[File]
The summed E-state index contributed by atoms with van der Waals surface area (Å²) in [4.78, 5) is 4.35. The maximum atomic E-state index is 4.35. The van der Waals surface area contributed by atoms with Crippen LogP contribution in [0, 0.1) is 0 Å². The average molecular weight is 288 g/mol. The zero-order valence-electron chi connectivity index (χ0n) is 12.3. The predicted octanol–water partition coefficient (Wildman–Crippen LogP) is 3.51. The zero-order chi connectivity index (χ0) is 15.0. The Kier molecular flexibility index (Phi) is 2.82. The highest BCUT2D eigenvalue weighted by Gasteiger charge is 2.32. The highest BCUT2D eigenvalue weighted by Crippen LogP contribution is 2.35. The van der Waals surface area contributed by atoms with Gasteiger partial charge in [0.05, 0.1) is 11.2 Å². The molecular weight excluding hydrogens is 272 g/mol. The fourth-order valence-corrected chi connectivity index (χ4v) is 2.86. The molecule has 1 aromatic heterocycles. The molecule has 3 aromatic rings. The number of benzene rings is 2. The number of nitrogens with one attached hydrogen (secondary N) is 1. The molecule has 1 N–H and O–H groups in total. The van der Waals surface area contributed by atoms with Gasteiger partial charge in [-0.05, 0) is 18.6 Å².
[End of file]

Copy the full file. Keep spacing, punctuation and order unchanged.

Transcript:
The summed E-state index contributed by atoms with van der Waals surface area (Å²) in [4.78, 5) is 4.35. The maximum atomic E-state index is 4.35. The van der Waals surface area contributed by atoms with Crippen LogP contribution in [0, 0.1) is 0 Å². The average molecular weight is 288 g/mol. The zero-order valence-electron chi connectivity index (χ0n) is 12.3. The predicted octanol–water partition coefficient (Wildman–Crippen LogP) is 3.51. The zero-order chi connectivity index (χ0) is 15.0. The Kier molecular flexibility index (Phi) is 2.82. The highest BCUT2D eigenvalue weighted by Gasteiger charge is 2.32. The highest BCUT2D eigenvalue weighted by Crippen LogP contribution is 2.35. The van der Waals surface area contributed by atoms with Gasteiger partial charge in [0.05, 0.1) is 11.2 Å². The molecular weight excluding hydrogens is 272 g/mol. The fourth-order valence-corrected chi connectivity index (χ4v) is 2.86. The molecule has 1 aromatic heterocycles. The molecule has 3 aromatic rings. The number of benzene rings is 2. The number of nitrogens with one attached hydrogen (secondary N) is 1. The molecule has 1 N–H and O–H groups in total. The van der Waals surface area contributed by atoms with Gasteiger partial charge in [-0.05, 0) is 18.6 Å².